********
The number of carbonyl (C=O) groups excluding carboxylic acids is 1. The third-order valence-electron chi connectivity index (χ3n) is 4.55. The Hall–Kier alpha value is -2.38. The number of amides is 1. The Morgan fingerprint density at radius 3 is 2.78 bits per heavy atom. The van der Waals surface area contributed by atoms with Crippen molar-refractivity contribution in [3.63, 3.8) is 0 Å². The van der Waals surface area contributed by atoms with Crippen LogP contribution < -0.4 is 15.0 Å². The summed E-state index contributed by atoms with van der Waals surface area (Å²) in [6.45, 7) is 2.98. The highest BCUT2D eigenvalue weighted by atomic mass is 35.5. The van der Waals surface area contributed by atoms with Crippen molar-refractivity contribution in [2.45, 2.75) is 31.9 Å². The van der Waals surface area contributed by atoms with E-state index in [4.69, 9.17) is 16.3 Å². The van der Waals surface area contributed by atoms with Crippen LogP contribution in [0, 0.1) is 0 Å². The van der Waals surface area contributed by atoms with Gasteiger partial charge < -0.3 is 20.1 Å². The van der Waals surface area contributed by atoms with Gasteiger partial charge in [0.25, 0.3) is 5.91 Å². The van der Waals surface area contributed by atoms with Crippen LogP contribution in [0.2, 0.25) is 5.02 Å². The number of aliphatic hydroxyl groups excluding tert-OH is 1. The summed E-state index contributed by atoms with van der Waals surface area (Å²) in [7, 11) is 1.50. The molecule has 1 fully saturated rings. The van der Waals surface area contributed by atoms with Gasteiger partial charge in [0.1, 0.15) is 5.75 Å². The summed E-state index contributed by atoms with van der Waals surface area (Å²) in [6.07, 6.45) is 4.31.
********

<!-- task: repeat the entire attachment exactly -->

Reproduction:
The number of carbonyl (C=O) groups excluding carboxylic acids is 1. The third-order valence-electron chi connectivity index (χ3n) is 4.55. The Hall–Kier alpha value is -2.38. The number of amides is 1. The Morgan fingerprint density at radius 3 is 2.78 bits per heavy atom. The van der Waals surface area contributed by atoms with Crippen molar-refractivity contribution in [3.63, 3.8) is 0 Å². The van der Waals surface area contributed by atoms with Crippen LogP contribution < -0.4 is 15.0 Å². The summed E-state index contributed by atoms with van der Waals surface area (Å²) in [6.45, 7) is 2.98. The highest BCUT2D eigenvalue weighted by atomic mass is 35.5. The van der Waals surface area contributed by atoms with Crippen molar-refractivity contribution in [2.45, 2.75) is 31.9 Å². The van der Waals surface area contributed by atoms with E-state index in [4.69, 9.17) is 16.3 Å². The van der Waals surface area contributed by atoms with Crippen LogP contribution in [0, 0.1) is 0 Å². The van der Waals surface area contributed by atoms with Gasteiger partial charge < -0.3 is 20.1 Å². The van der Waals surface area contributed by atoms with Gasteiger partial charge in [0.25, 0.3) is 5.91 Å². The van der Waals surface area contributed by atoms with Crippen LogP contribution in [0.2, 0.25) is 5.02 Å². The number of aliphatic hydroxyl groups excluding tert-OH is 1. The summed E-state index contributed by atoms with van der Waals surface area (Å²) in [7, 11) is 1.50. The molecule has 1 fully saturated rings. The van der Waals surface area contributed by atoms with Gasteiger partial charge in [0.1, 0.15) is 5.75 Å². The summed E-state index contributed by atoms with van der Waals surface area (Å²) in [6.07, 6.45) is 4.31.